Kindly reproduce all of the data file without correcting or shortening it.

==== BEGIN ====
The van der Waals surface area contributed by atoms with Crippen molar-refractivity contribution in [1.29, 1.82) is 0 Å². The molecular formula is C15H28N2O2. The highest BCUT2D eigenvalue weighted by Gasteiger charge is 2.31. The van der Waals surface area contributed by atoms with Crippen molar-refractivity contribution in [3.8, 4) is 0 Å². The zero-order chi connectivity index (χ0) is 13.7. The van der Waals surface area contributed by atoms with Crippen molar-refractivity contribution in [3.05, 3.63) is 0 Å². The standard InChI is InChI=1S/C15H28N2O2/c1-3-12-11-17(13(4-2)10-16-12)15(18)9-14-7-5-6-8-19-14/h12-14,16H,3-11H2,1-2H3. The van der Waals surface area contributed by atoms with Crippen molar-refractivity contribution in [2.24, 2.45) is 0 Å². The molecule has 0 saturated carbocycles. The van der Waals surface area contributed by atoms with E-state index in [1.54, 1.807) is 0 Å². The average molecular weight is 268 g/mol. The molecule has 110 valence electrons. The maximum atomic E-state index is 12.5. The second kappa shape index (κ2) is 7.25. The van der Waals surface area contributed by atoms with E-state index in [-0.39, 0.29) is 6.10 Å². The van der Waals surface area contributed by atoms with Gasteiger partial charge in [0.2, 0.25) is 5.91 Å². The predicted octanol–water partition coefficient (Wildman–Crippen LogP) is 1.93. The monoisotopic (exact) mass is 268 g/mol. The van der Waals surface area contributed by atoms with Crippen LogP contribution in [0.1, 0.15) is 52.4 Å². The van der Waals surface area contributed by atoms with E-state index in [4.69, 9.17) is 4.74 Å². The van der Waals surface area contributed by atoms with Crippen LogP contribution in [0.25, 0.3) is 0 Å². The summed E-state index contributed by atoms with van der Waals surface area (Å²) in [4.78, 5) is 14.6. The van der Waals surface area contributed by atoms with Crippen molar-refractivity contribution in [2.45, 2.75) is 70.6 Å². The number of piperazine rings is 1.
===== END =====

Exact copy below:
The van der Waals surface area contributed by atoms with Crippen molar-refractivity contribution in [1.29, 1.82) is 0 Å². The molecular formula is C15H28N2O2. The highest BCUT2D eigenvalue weighted by Gasteiger charge is 2.31. The van der Waals surface area contributed by atoms with Crippen molar-refractivity contribution in [3.8, 4) is 0 Å². The zero-order chi connectivity index (χ0) is 13.7. The van der Waals surface area contributed by atoms with Crippen molar-refractivity contribution in [3.05, 3.63) is 0 Å². The standard InChI is InChI=1S/C15H28N2O2/c1-3-12-11-17(13(4-2)10-16-12)15(18)9-14-7-5-6-8-19-14/h12-14,16H,3-11H2,1-2H3. The van der Waals surface area contributed by atoms with Crippen molar-refractivity contribution in [2.24, 2.45) is 0 Å². The molecule has 0 saturated carbocycles. The van der Waals surface area contributed by atoms with E-state index in [1.54, 1.807) is 0 Å². The average molecular weight is 268 g/mol. The molecule has 110 valence electrons. The maximum atomic E-state index is 12.5. The second kappa shape index (κ2) is 7.25. The van der Waals surface area contributed by atoms with E-state index in [-0.39, 0.29) is 6.10 Å². The van der Waals surface area contributed by atoms with Gasteiger partial charge in [0.2, 0.25) is 5.91 Å². The predicted octanol–water partition coefficient (Wildman–Crippen LogP) is 1.93. The monoisotopic (exact) mass is 268 g/mol. The van der Waals surface area contributed by atoms with Crippen LogP contribution in [0.1, 0.15) is 52.4 Å². The van der Waals surface area contributed by atoms with E-state index in [4.69, 9.17) is 4.74 Å². The van der Waals surface area contributed by atoms with Crippen LogP contribution in [0.25, 0.3) is 0 Å². The summed E-state index contributed by atoms with van der Waals surface area (Å²) in [4.78, 5) is 14.6. The van der Waals surface area contributed by atoms with Crippen molar-refractivity contribution in [2.45, 2.75) is 70.6 Å². The number of piperazine rings is 1.